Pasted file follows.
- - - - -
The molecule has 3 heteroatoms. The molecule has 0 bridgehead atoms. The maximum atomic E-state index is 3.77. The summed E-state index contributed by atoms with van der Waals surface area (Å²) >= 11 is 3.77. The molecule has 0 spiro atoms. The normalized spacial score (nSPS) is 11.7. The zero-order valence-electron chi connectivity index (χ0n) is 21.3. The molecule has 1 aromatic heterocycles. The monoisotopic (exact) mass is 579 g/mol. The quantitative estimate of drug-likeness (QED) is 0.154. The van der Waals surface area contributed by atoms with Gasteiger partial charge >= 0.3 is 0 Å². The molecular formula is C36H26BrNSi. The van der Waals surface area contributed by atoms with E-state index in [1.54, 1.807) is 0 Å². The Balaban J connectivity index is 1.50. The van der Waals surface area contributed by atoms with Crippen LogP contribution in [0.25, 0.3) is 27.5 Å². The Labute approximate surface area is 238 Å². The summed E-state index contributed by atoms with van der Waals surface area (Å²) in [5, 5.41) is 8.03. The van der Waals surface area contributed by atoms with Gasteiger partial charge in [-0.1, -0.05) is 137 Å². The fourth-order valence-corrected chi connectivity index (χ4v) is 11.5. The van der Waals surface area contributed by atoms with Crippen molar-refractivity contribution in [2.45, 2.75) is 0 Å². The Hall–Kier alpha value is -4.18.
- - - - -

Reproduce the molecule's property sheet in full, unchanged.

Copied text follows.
The molecule has 3 heteroatoms. The molecule has 0 bridgehead atoms. The maximum atomic E-state index is 3.77. The summed E-state index contributed by atoms with van der Waals surface area (Å²) >= 11 is 3.77. The molecule has 0 spiro atoms. The normalized spacial score (nSPS) is 11.7. The zero-order valence-electron chi connectivity index (χ0n) is 21.3. The molecule has 1 aromatic heterocycles. The monoisotopic (exact) mass is 579 g/mol. The quantitative estimate of drug-likeness (QED) is 0.154. The van der Waals surface area contributed by atoms with Gasteiger partial charge >= 0.3 is 0 Å². The molecular formula is C36H26BrNSi. The van der Waals surface area contributed by atoms with E-state index in [1.54, 1.807) is 0 Å². The Balaban J connectivity index is 1.50. The van der Waals surface area contributed by atoms with Crippen LogP contribution in [0.25, 0.3) is 27.5 Å². The Labute approximate surface area is 238 Å². The summed E-state index contributed by atoms with van der Waals surface area (Å²) in [5, 5.41) is 8.03. The van der Waals surface area contributed by atoms with Gasteiger partial charge in [-0.1, -0.05) is 137 Å². The fourth-order valence-corrected chi connectivity index (χ4v) is 11.5. The van der Waals surface area contributed by atoms with Crippen molar-refractivity contribution in [2.45, 2.75) is 0 Å². The Hall–Kier alpha value is -4.18.